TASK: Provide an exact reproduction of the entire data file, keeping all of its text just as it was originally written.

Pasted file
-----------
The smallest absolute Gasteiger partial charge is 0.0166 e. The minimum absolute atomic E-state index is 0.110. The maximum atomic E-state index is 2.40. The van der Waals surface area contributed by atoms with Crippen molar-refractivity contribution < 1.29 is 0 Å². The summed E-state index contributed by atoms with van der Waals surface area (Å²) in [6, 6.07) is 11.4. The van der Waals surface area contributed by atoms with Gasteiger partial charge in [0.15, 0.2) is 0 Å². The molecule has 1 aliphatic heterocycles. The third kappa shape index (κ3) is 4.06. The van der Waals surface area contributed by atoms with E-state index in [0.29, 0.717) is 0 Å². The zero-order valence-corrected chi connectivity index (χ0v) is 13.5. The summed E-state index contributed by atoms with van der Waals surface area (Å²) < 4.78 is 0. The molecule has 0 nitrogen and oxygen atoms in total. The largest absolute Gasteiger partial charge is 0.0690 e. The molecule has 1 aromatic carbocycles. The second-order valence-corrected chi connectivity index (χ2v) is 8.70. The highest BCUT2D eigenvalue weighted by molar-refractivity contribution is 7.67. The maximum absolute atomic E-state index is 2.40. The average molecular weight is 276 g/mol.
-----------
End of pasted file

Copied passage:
The smallest absolute Gasteiger partial charge is 0.0166 e. The minimum absolute atomic E-state index is 0.110. The maximum atomic E-state index is 2.40. The van der Waals surface area contributed by atoms with Crippen molar-refractivity contribution < 1.29 is 0 Å². The summed E-state index contributed by atoms with van der Waals surface area (Å²) in [6, 6.07) is 11.4. The van der Waals surface area contributed by atoms with Gasteiger partial charge in [0.15, 0.2) is 0 Å². The molecule has 1 aliphatic heterocycles. The third kappa shape index (κ3) is 4.06. The van der Waals surface area contributed by atoms with E-state index in [0.29, 0.717) is 0 Å². The zero-order valence-corrected chi connectivity index (χ0v) is 13.5. The summed E-state index contributed by atoms with van der Waals surface area (Å²) < 4.78 is 0. The molecule has 0 nitrogen and oxygen atoms in total. The largest absolute Gasteiger partial charge is 0.0690 e. The molecule has 1 aromatic carbocycles. The second-order valence-corrected chi connectivity index (χ2v) is 8.70. The highest BCUT2D eigenvalue weighted by molar-refractivity contribution is 7.67. The maximum absolute atomic E-state index is 2.40. The average molecular weight is 276 g/mol.